Budget.  Politico looked at the difficulties the House may have trying to implement the cuts called for in the Ryan Budget (see March 30 Edition for more on the budget).  Two budget experts wrote about the severe impact sequestration would have on our nation’s economy, security and safety. 

Committee Action.  No hearings were held due to the District Work Period but some committees have scheduled hearings for next week (not a comprehensive list):

  • The House Committee on Oversight and Government Reform and the House Committee Transportation and Infrastructure will both hold hearings on the GSA’s spending, including a Las Vegas conference.  For more on the hearings, click OGR/T&I.
  • The Senate Budget Committee will markup the FY 13 Budget Resolution during the week of April 16. 
  • House Armed Services subcommittees will begin marking up the fiscal 2013 defense authorization bill during the week of April 23.

Other News.

  • Politico reported that the Department of Transportation’s Inspector General “has opened investigations into 66 alleged cases of corruption, embezzlement, collusion, false statements and other fraud violations stemming from stimulus-funded transportation projects. The Department’s statement about the investigation (again, as reported by Politico):  “We are proud of the role we played helping put more Americans back to work building the roads, bridges, and other transportation infrastructure our country needs as part of the Recovery Act. Preventing fraud and protecting taxpayer dollars is a priority at the Department of Transportation, and it’s important to remember that no conclusions have been made regarding these cases, which represent .004 percent of the more than 15,000 projects we oversaw.”
  • The Pentagon has released its annual report on demographics within the ranks.
  • A New York Times looks at how the unexpected energy production boom is changing the country’s foreign policy, reshaping the environmental debate and changing the day-to-day realities of life in America.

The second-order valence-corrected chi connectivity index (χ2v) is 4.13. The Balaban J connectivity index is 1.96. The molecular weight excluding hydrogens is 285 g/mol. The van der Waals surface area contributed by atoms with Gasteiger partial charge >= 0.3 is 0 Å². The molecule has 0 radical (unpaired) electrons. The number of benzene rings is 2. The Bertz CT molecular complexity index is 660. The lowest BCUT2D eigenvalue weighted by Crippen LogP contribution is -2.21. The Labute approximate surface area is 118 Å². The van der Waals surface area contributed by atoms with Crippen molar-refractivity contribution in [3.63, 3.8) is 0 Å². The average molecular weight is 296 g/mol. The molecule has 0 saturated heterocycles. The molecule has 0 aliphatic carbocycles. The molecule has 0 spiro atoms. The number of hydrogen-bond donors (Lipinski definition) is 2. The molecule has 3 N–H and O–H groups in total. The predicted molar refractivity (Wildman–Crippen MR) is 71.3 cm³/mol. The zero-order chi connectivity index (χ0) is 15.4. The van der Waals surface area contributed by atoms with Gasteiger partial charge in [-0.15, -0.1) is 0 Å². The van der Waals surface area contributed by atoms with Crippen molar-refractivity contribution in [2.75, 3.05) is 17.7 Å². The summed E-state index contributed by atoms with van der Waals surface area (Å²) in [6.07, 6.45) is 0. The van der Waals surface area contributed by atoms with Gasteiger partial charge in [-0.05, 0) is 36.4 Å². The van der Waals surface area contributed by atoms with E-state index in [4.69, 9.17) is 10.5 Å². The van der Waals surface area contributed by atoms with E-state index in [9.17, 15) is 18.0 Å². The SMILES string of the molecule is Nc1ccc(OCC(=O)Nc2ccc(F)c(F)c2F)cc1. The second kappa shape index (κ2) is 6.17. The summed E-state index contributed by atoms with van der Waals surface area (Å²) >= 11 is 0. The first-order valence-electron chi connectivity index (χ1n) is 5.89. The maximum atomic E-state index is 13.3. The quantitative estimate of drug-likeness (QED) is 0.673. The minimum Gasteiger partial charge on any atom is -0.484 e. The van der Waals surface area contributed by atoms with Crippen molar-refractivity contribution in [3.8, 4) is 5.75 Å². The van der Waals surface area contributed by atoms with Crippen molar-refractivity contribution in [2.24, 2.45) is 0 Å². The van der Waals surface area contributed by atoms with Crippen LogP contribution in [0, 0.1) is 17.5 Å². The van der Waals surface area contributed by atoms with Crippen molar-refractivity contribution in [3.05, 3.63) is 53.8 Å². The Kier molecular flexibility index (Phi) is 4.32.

• Politico reports on the shift within the Republican Party on gay marriage. 
  • The Washington Post reports that most Americans are not equipped to manage their retirement funds. 
  • Reuters reports that gun sales (and the stock of gun manufactures) is on the rise on fears of a second term for Obama.


  • Santorum suspended his campaign on April 10.  Technically, Newt Gingrich and Ron Paul are still in the race but, absent a MAJOR development, Romney will face Obama in November. 
  • The primaries will still be held in those states that have not held them yet.  Next Up: CT, DE, NY, PA, and RI on April 24.
  • Candidates that fail to be elected to office but still have money left in their campaign account essentially have five options: Keep it. Spend it. Donate it. Convert it for other political uses. Do nothing.  Politico explains the options in a little more detail. 

For your information.  On Monday, President Obama hosted the 134th annual Easter egg hunt on the grounds of the White House (article/pictures).  Congress used to host a similar event on the grounds of the Capital but it stopped when Congress passed the Turf Protection Law.  President Rutherford B. Hayes then invited children to the White House lawn for the Easter egg roll in 1878, starting the tradition (thanks to Politico).